The field of cyberintelligence has expanded and is evolving as a critical part of situational awareness for the nearly 200 countries connected to the Internet today. In addition to these countries, criminal organizations, extremist groups and terrorists have also developed cyber intelligence capabilities to further their efforts to use the Internet for their overt and covert activities. Cyberterrorism has emerged as a growing threat to national security. This is true not only for the U.S., but also for many countries around the world. Terrorists have recognized the value of the Internet for recruiting and covert communication, as well as a weapon against their adversaries. This program will provide unique insight into how terrorists use the Internet and will give the students insights into the challenges that we face.
The challenge to "do more with less" is being felt across all the sectors of our nation, for-profit businesses, nonprofits, and government, alike. Guided by their organization's mission, successful leaders possess the skills necessary to confront budgetary constraints through innovative solutions and partnerships. One such approach involves a paradigm shift and engaging the philanthropic community. The question is not, "How can they help you achieve your mission?" but rather, "How can you help them achieve theirs?" Students with little or no grant-writing experience will be introduced to the process of utilizing an agency's budget as a foundation for planning, researching, selecting, collaborating, creating fundable ideas and developing the essential components and budget for an effective grant proposal. The role of philanthropy, along with a brief historical perspective, will be explored, particularly as it relates to the grant-makers in American society. The course will place emphasis upon practical application to the student's place of employment or area of interest, whenever possible. Students will gain specific knowledge to assist them in maneuvering through the myriad of funding opportunities, and develop the ability to research, identify and distinguish between various types of funding sources.
This course will explore the relationship between cultural issues and criminal justice processing. Citizens from various cultural communities in our global environment are challenged by perceptions and misconceptions. Executive leaders, not limited to law enforcement, must gain a respect for the intended and unintended consequences of their actions, training, and education. Students will learn to foster cultural competencies through examples of quantified, qualified, and theoretical research and the application of this knowledge to everyday life.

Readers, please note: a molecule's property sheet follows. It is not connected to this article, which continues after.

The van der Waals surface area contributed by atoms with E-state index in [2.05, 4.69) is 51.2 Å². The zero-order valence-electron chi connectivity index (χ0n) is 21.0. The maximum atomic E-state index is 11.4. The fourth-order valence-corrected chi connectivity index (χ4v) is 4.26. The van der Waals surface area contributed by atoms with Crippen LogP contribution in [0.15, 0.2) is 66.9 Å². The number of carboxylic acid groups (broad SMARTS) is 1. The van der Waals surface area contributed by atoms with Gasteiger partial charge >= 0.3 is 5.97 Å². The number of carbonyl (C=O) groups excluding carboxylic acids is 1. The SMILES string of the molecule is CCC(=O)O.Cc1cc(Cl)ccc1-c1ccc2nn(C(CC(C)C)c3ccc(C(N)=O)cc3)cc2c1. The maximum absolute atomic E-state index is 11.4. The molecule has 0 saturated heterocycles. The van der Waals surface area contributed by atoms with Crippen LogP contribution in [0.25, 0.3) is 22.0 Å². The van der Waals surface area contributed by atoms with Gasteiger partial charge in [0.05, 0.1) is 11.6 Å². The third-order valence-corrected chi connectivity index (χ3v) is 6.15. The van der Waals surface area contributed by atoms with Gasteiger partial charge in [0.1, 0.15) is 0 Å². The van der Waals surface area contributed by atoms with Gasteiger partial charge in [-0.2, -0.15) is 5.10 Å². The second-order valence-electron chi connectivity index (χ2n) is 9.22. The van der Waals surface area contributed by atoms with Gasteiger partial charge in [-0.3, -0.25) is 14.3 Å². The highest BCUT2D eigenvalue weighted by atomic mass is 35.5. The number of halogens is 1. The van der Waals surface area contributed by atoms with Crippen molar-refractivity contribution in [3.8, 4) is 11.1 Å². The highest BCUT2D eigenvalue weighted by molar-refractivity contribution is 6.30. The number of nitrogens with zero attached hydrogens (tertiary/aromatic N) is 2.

This course will introduce students to the topic of network security and provide them with a background on networking fundamentals such as common protocols, port numbers and relevant security appliances (firewalls, web filtering, IDPS). An emphasis will be placed on covering different types of network intrusion events and proposing countermeasures that can be applied by network defenders to detect/prevent these types of attacks. Students will also be trained on how to perform live collection & analysis of network events through the examination of packet capture (PCAP) files via Wireshark in order to understand the different pieces of evidence that can be gathered from such evidence and subsequently deployed as signatures to perform attack sensing and warning (AS&W) across an enterprise network.
The class will be an overview of the Nature of Cyber Intelligence, which will discuss the theory, the objectives, challenges and differences between Government and Private sector Cyber Intelligence objectives, and how cyber analysts create effective intelligence reports. Real world case studies will be used, aimed at providing a forum for the students to understand intelligence indicators and methods, for providing decision makers with various options that remove conjecture and bias. The course will also reinforce the importance of analytic methods, critical to understanding the next generation of intelligence.